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Those of us who live on reservations want to develop our resources to the potential maximum. Most of all we want assurance to a permanence of use. More grazing and agricultural land should be utilized by Indians. Livestock holding must be expanded. To do all this, there must be adequate land base before we can have a stable and well-balanced Indian economy.

We want our day on earth perpetuated by a firm program which will permit us to retain a land base sufficient to enable economic stability. We want retention of all our rights. Indian thinking and expression has been suppressed too long. If we are to progress we must be accorded the privilege of helping to plan our own destiny. We have relentlessly asked for a sound development of our reservations and also for provisions to secure more education, vocational and professional training for our young people so that those who cannot be absorbed into reservation industries can find a place in some field of endeavor at the urban centers.

Our problems are going to be difficult to solve if we must rely on non-Indian thinking entirely. There must be Indian participation if we are to get anything progressive. The word "Indians" must cease to be a mere bookkeeping term, or something that is discussed in euphemistic paper reports filtering back to the Indian Bureau in Washington. In the future we must be more realistic in our planning. Most important, it is our wish that all segments of Indianhood will embrace and subscribe to the praise-worthy work of the National Congress of American Indians.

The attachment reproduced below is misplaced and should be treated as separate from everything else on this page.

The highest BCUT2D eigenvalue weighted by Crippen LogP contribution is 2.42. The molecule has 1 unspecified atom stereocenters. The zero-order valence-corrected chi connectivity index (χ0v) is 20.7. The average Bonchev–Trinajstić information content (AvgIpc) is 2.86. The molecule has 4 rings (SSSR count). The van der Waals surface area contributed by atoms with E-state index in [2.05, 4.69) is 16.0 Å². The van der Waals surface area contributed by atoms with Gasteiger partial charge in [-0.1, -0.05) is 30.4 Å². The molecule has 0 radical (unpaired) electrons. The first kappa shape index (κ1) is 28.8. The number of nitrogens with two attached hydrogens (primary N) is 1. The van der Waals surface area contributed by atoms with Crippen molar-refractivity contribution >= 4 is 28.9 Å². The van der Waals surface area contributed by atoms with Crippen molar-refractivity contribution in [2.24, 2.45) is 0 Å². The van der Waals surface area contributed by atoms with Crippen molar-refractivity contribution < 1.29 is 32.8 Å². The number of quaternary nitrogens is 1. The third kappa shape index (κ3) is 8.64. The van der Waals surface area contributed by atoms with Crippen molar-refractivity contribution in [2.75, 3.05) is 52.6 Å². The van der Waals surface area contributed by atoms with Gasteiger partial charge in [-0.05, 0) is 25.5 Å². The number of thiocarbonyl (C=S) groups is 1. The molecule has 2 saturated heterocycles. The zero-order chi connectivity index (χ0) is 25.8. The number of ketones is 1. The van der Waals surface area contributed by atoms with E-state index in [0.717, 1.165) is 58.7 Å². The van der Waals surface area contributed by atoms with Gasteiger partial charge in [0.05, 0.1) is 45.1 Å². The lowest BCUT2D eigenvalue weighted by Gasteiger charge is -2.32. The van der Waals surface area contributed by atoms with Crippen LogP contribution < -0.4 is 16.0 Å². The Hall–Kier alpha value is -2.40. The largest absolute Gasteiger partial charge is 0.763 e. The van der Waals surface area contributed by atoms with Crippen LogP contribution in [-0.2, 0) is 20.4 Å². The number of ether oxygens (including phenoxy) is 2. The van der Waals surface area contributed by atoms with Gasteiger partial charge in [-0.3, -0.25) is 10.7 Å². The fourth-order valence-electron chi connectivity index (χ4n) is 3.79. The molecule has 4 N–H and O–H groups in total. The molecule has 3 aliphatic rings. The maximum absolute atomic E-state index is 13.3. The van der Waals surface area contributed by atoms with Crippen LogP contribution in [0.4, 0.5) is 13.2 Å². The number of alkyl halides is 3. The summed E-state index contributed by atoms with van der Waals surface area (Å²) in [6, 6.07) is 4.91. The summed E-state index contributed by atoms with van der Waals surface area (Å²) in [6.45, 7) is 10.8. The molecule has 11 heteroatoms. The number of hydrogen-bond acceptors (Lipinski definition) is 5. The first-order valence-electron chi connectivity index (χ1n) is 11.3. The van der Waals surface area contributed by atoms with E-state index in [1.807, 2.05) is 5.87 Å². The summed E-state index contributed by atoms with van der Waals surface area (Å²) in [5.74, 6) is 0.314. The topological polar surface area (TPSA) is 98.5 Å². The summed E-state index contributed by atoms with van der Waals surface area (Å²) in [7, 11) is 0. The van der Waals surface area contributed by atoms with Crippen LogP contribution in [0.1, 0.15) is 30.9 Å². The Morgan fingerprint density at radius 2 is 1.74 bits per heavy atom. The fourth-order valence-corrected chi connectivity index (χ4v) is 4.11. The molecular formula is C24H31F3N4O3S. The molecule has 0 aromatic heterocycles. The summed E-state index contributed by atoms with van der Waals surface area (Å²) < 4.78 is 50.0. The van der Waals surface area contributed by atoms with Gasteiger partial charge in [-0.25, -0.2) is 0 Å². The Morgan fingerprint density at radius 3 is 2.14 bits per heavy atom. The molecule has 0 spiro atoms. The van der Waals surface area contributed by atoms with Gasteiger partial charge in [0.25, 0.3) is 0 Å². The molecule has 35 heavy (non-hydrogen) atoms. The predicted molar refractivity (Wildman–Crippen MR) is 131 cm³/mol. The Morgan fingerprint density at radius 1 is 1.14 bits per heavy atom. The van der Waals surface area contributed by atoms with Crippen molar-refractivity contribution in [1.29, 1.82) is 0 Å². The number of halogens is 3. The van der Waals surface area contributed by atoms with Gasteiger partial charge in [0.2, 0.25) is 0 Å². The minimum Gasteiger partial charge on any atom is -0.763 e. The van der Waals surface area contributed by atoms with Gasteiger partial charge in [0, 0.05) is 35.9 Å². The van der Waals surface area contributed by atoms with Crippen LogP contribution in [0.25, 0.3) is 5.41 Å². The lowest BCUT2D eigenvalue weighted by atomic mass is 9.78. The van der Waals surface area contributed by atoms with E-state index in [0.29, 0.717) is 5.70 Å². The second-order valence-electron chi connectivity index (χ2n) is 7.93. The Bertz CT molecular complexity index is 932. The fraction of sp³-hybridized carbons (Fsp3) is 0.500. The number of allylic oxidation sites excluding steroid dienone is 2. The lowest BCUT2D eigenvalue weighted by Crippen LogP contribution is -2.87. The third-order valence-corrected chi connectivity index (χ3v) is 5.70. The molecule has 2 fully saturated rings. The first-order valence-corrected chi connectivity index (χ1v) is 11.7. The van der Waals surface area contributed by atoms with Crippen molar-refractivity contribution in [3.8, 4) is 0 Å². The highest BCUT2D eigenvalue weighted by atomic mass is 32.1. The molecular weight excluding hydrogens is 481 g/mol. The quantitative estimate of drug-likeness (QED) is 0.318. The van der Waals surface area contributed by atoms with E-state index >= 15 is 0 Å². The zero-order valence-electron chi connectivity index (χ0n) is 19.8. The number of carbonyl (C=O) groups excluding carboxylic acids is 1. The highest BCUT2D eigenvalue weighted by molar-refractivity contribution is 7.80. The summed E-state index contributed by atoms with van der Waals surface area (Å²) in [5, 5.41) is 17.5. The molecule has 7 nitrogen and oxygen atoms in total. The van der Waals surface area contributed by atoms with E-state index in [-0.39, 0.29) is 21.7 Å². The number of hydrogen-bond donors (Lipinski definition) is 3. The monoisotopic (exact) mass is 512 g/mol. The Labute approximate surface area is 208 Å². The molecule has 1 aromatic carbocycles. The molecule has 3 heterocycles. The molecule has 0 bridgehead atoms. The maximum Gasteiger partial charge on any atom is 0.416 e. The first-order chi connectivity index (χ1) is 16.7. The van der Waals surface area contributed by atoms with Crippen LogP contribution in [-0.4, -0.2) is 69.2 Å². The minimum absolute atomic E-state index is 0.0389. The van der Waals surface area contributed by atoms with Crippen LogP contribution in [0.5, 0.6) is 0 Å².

JUSTICE JOHNSON: Way back in the early history our forefathers, according to Will Rogers, met the Mayflower and extended greetings, and welcomed the pale face pilgrims to the shore. In that spirit we have been welcomed in the City of Bellingham. In that same spirit the people of this fine city have received us and have extended to us every courtesy. I have the honor of presenting to you this afternoon the Mayor of this great city, the Honorable Jack Mulhern.

MAYOR MULHERN: Honorable Chairman, Members of the National Congress of American Indians and Guests:

Since taking Office as the Mayor of Bellingham in June, it has been my pleasure to welcome to our City, many other organizations gathered in convention. Most of those organizations were all well known to me, I had some background of their activities and understood their objectives. Speaking very frankly, the invitation to welcome your group was received with great anticipation as this was the first I knew there was such an organization in existence.

Consequently, considering the nature of your organization representing the true Americans, I have looked forward with a great deal of pleasure to appearing before your group. I hopes to talk to some of your officers and members to get an education as to the objectives and background of your National Congress of American Indians.

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